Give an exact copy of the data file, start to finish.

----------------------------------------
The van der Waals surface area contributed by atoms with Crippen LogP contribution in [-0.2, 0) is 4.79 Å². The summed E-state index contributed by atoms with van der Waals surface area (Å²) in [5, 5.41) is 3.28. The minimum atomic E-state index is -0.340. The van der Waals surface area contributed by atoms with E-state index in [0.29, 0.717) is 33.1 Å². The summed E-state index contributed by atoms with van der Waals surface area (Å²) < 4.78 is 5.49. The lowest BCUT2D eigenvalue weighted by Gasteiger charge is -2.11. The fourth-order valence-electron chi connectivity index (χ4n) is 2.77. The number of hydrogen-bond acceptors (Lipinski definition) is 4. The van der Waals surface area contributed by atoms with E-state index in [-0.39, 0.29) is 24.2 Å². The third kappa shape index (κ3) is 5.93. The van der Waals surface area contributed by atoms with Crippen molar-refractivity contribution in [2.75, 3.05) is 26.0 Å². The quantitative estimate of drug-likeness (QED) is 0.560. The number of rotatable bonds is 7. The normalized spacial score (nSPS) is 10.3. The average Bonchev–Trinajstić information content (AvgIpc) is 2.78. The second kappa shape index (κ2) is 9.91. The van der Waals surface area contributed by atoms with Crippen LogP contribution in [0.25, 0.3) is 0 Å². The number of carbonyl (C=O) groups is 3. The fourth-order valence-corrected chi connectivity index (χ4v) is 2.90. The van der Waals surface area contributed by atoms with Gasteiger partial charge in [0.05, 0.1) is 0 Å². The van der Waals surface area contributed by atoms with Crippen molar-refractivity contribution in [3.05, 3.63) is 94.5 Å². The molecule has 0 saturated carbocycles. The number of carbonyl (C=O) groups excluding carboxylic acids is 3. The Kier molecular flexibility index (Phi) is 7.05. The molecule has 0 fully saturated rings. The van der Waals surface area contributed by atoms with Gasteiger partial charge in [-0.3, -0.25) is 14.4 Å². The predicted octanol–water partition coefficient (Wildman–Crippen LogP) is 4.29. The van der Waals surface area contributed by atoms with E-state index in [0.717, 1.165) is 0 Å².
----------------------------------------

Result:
The van der Waals surface area contributed by atoms with Crippen LogP contribution in [-0.2, 0) is 4.79 Å². The summed E-state index contributed by atoms with van der Waals surface area (Å²) in [5, 5.41) is 3.28. The minimum atomic E-state index is -0.340. The van der Waals surface area contributed by atoms with E-state index in [0.29, 0.717) is 33.1 Å². The summed E-state index contributed by atoms with van der Waals surface area (Å²) < 4.78 is 5.49. The lowest BCUT2D eigenvalue weighted by Gasteiger charge is -2.11. The fourth-order valence-electron chi connectivity index (χ4n) is 2.77. The number of hydrogen-bond acceptors (Lipinski definition) is 4. The van der Waals surface area contributed by atoms with E-state index in [-0.39, 0.29) is 24.2 Å². The third kappa shape index (κ3) is 5.93. The van der Waals surface area contributed by atoms with Crippen molar-refractivity contribution in [2.75, 3.05) is 26.0 Å². The quantitative estimate of drug-likeness (QED) is 0.560. The number of rotatable bonds is 7. The normalized spacial score (nSPS) is 10.3. The average Bonchev–Trinajstić information content (AvgIpc) is 2.78. The second kappa shape index (κ2) is 9.91. The van der Waals surface area contributed by atoms with Crippen LogP contribution in [0.25, 0.3) is 0 Å². The number of carbonyl (C=O) groups is 3. The fourth-order valence-corrected chi connectivity index (χ4v) is 2.90. The van der Waals surface area contributed by atoms with Gasteiger partial charge in [0.05, 0.1) is 0 Å². The van der Waals surface area contributed by atoms with Crippen molar-refractivity contribution in [3.05, 3.63) is 94.5 Å². The molecule has 0 saturated carbocycles. The number of carbonyl (C=O) groups excluding carboxylic acids is 3. The Kier molecular flexibility index (Phi) is 7.05. The molecule has 0 fully saturated rings. The van der Waals surface area contributed by atoms with Gasteiger partial charge in [-0.3, -0.25) is 14.4 Å². The predicted octanol–water partition coefficient (Wildman–Crippen LogP) is 4.29. The van der Waals surface area contributed by atoms with E-state index in [0.717, 1.165) is 0 Å².